Renting Furniture: Is It a Good Idea?
In keeping with this February’s Design Month theme, I’d like to answer a question from one of our readers, Jared. He was wondering whether it would be worthwhile to rent-to-own his furniture, rather than buying it piece-by-piece. He made the point that for the expected monthly payment of rentals, he could afford much nicer furniture immediately, whereas if he bought furniture, he’d have to go bargain basement. So, the question is: Should you rent your furniture?
1.) If you’re starting out and you have literally zero furniture, you can get a fully furnished apartment within 48 hours if you rent.
2.) Also, if you have very little money upfront, you can get furniture. (For example, Cort furniture has a deal in Chicago for students, where you can get furniture for an entire apartment for $99 a month if you sign a twelve-month contract.)
3.) As even furniture rental places will admit, renting furniture is generally most effective for people who know they’re going to move cross-country within a set time period. Think students, military families, or business executives who are plopped into a new city for eight months to manage a branch opening before they’re whisked away to another city. Or home-stagers, who furnish abandoned for-sale homes, so that they’ll look cozy when they go on the market. All these people have a specific need – and for them, there’s a huge advantage to not having to shop for furniture themselves. Because, let’s face it, furniture shopping on your own can be time-consuming. These people need furniture in, furniture out. And, really, that’s the only major advantage of renting.
The International Furniture Rental Association puts the cut-off at two years – if you know you’re going to move within two years, and you know you won’t want to bring your furniture with you, it may be worthwhile to rent. But, if you do so, use a higher-end company, and really do your homework on them. Why? Keep reading…
1.) While the monthly payment can seem low, the effective interest rate is sky-high – with many rent-to-own places, you’re getting seriously ripped off. In a recent article in Consumer Reports, the magazine found that furniture renters were paying up to the equivalent of 311% annual interest for some items! To put this in perspective, credit cards, which charge obscene, usurious interest rates usually charge 25% or so in interest. So … if you’re still thinking of renting, do yourself a favor and read the article in Consumer Reports.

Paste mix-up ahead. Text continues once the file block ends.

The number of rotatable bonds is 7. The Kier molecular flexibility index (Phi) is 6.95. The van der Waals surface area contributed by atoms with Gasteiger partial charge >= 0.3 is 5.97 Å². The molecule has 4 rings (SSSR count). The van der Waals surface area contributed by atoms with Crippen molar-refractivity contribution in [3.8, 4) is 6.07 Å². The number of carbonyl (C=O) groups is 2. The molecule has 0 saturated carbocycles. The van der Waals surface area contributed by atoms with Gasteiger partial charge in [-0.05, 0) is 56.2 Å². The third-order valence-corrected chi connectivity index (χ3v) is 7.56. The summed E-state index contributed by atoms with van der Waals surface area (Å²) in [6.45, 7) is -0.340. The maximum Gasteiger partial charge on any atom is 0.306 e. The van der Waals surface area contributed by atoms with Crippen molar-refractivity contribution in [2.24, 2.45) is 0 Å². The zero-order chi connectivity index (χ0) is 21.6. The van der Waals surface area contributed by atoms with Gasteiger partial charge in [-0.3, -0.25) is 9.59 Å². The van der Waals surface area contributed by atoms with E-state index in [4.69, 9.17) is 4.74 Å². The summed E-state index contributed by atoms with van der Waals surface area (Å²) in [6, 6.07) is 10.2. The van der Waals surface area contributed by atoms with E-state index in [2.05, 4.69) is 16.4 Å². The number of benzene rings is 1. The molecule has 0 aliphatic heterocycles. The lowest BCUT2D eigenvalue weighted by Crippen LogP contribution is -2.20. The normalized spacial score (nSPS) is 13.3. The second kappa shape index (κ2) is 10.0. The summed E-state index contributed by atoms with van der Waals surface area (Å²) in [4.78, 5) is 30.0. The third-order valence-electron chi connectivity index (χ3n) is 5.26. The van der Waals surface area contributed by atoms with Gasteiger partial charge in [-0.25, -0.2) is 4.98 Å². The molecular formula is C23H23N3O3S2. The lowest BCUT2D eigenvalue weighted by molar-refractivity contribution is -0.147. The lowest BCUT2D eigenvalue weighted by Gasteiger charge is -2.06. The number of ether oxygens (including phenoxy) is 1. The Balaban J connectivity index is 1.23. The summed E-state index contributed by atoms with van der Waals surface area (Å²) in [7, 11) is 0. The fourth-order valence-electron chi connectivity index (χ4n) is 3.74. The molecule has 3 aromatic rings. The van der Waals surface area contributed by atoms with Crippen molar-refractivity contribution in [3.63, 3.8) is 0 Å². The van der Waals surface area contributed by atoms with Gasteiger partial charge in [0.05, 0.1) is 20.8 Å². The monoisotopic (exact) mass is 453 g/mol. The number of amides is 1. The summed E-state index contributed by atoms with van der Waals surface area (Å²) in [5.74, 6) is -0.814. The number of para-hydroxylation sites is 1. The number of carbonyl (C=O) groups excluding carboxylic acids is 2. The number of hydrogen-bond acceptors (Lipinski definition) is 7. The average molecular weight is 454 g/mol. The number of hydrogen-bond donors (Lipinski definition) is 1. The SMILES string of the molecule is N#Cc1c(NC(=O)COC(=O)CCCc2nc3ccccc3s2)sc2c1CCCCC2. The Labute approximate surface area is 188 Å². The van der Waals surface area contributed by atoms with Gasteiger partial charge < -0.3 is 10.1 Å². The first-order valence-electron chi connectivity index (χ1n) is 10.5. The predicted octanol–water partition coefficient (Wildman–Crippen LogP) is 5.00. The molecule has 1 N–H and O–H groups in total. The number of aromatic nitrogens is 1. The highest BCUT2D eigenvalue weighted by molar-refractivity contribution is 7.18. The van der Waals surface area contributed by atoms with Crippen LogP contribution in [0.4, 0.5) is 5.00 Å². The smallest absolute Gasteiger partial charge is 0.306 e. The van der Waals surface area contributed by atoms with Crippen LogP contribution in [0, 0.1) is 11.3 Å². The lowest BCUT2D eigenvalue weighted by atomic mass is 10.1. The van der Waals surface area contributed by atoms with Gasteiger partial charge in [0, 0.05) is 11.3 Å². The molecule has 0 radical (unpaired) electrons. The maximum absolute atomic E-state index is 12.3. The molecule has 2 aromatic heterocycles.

2.) Also, while it may seem that the furniture you’re renting is “nice,” it’s probably not what you’d want to live with permanently – if it were really great furniture, why would it be at a rent-to-own place? Think about it. Fabulous furniture is usually either something you splurged on or something you spent a lot of time looking for and found in a little known-place, such as at a garage sale, or something you snatched up on Craigslist or a deal you’d been keeping your eye on. People running a rent-to-own operation are neither splurging on furniture they’re renting to others, nor spending time obsessing over getting just that perfect piece. So, yes, you may find furniture that’s nicer than what you could afford if you fully furnished your place up-front in cash. But is rent-to-own furniture going to be truly fabulous? Almost certainly not.
I recommend going as cheap as you can if you have no money at the start. Get functional furniture first and then worry about matching/nice furniture as you go. Go to Goodwill or the Salvation Army, hit up garage sales, cruise Craigslist. Get the basics and then start saving. In other words, instead of paying a rent-to-own place $150 a month, put it in your bank account and then slowly buy nice pieces as you can afford them. It may require some patience, buy you’ll be happy with what you eventually get, you’ll own it right away, and you’ll avoid massively overpaying for it.